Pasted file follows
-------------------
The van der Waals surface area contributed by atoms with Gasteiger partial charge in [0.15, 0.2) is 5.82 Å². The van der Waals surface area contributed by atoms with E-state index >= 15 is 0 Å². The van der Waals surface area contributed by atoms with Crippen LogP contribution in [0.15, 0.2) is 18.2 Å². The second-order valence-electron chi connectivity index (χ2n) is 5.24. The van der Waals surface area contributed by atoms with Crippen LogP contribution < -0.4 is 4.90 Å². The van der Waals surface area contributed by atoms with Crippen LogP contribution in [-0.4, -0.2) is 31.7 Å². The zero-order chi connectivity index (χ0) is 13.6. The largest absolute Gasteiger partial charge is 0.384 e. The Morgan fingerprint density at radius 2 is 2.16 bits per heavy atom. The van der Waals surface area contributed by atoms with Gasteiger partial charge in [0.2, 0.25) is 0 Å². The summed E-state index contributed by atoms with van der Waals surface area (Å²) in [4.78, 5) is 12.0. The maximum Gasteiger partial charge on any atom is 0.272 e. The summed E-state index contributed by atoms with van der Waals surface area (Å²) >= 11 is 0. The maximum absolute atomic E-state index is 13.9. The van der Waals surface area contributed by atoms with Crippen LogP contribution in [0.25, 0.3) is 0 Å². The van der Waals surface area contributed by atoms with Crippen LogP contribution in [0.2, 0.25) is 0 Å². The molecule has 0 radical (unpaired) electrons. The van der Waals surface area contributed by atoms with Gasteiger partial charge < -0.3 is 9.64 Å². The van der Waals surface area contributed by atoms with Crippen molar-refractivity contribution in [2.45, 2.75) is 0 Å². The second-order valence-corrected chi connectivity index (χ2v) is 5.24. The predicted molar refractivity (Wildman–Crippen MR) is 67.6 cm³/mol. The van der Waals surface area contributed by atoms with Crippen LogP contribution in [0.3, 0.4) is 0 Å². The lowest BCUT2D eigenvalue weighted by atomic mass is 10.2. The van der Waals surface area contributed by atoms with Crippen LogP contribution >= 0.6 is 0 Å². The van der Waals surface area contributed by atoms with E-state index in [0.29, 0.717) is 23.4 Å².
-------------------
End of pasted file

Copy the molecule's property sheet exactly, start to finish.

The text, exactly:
The van der Waals surface area contributed by atoms with Gasteiger partial charge in [0.15, 0.2) is 5.82 Å². The van der Waals surface area contributed by atoms with E-state index >= 15 is 0 Å². The van der Waals surface area contributed by atoms with Crippen LogP contribution in [0.15, 0.2) is 18.2 Å². The second-order valence-electron chi connectivity index (χ2n) is 5.24. The van der Waals surface area contributed by atoms with Crippen LogP contribution < -0.4 is 4.90 Å². The van der Waals surface area contributed by atoms with Crippen LogP contribution in [-0.4, -0.2) is 31.7 Å². The zero-order chi connectivity index (χ0) is 13.6. The largest absolute Gasteiger partial charge is 0.384 e. The Morgan fingerprint density at radius 2 is 2.16 bits per heavy atom. The van der Waals surface area contributed by atoms with Gasteiger partial charge in [0.2, 0.25) is 0 Å². The summed E-state index contributed by atoms with van der Waals surface area (Å²) in [4.78, 5) is 12.0. The maximum Gasteiger partial charge on any atom is 0.272 e. The summed E-state index contributed by atoms with van der Waals surface area (Å²) >= 11 is 0. The maximum absolute atomic E-state index is 13.9. The van der Waals surface area contributed by atoms with Crippen LogP contribution in [0.25, 0.3) is 0 Å². The van der Waals surface area contributed by atoms with Crippen LogP contribution in [0.2, 0.25) is 0 Å². The molecule has 0 radical (unpaired) electrons. The van der Waals surface area contributed by atoms with Gasteiger partial charge < -0.3 is 9.64 Å². The van der Waals surface area contributed by atoms with Crippen molar-refractivity contribution in [2.45, 2.75) is 0 Å². The second-order valence-corrected chi connectivity index (χ2v) is 5.24. The predicted molar refractivity (Wildman–Crippen MR) is 67.6 cm³/mol. The van der Waals surface area contributed by atoms with Crippen LogP contribution in [0.3, 0.4) is 0 Å². The lowest BCUT2D eigenvalue weighted by atomic mass is 10.2. The van der Waals surface area contributed by atoms with Crippen LogP contribution >= 0.6 is 0 Å². The van der Waals surface area contributed by atoms with E-state index in [0.29, 0.717) is 23.4 Å².